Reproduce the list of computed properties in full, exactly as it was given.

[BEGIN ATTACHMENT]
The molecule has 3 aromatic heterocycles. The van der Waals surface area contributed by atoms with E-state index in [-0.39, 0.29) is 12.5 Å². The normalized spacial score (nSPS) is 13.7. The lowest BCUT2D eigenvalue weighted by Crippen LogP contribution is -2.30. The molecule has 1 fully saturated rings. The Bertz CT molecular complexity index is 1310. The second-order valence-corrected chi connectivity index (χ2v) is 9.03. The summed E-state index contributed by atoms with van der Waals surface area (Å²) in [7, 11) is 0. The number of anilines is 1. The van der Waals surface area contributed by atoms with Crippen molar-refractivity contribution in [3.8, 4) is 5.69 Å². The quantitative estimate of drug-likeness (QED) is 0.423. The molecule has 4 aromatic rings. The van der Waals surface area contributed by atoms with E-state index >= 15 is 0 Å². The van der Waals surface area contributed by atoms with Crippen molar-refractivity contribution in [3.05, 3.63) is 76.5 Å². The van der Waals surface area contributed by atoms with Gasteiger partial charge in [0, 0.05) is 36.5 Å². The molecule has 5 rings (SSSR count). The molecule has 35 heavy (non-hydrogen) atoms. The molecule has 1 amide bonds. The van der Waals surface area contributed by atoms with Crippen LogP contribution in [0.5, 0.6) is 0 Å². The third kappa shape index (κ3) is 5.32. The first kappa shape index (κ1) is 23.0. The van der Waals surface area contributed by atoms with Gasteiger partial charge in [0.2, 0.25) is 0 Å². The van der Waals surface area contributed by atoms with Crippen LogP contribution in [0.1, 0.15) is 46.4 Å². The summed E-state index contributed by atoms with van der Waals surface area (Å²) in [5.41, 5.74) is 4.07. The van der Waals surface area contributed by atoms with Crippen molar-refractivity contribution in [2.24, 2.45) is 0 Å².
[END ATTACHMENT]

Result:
The molecule has 3 aromatic heterocycles. The van der Waals surface area contributed by atoms with E-state index in [-0.39, 0.29) is 12.5 Å². The normalized spacial score (nSPS) is 13.7. The lowest BCUT2D eigenvalue weighted by Crippen LogP contribution is -2.30. The molecule has 1 fully saturated rings. The Bertz CT molecular complexity index is 1310. The second-order valence-corrected chi connectivity index (χ2v) is 9.03. The summed E-state index contributed by atoms with van der Waals surface area (Å²) in [7, 11) is 0. The number of anilines is 1. The van der Waals surface area contributed by atoms with Crippen molar-refractivity contribution in [3.8, 4) is 5.69 Å². The quantitative estimate of drug-likeness (QED) is 0.423. The molecule has 4 aromatic rings. The van der Waals surface area contributed by atoms with E-state index >= 15 is 0 Å². The van der Waals surface area contributed by atoms with Crippen molar-refractivity contribution in [3.05, 3.63) is 76.5 Å². The van der Waals surface area contributed by atoms with Gasteiger partial charge in [0, 0.05) is 36.5 Å². The molecule has 5 rings (SSSR count). The molecule has 35 heavy (non-hydrogen) atoms. The molecule has 1 amide bonds. The van der Waals surface area contributed by atoms with Crippen LogP contribution in [0.5, 0.6) is 0 Å². The third kappa shape index (κ3) is 5.32. The first kappa shape index (κ1) is 23.0. The van der Waals surface area contributed by atoms with Gasteiger partial charge in [0.2, 0.25) is 0 Å². The van der Waals surface area contributed by atoms with Crippen LogP contribution in [0.1, 0.15) is 46.4 Å². The summed E-state index contributed by atoms with van der Waals surface area (Å²) in [5.41, 5.74) is 4.07. The van der Waals surface area contributed by atoms with Crippen molar-refractivity contribution in [2.24, 2.45) is 0 Å².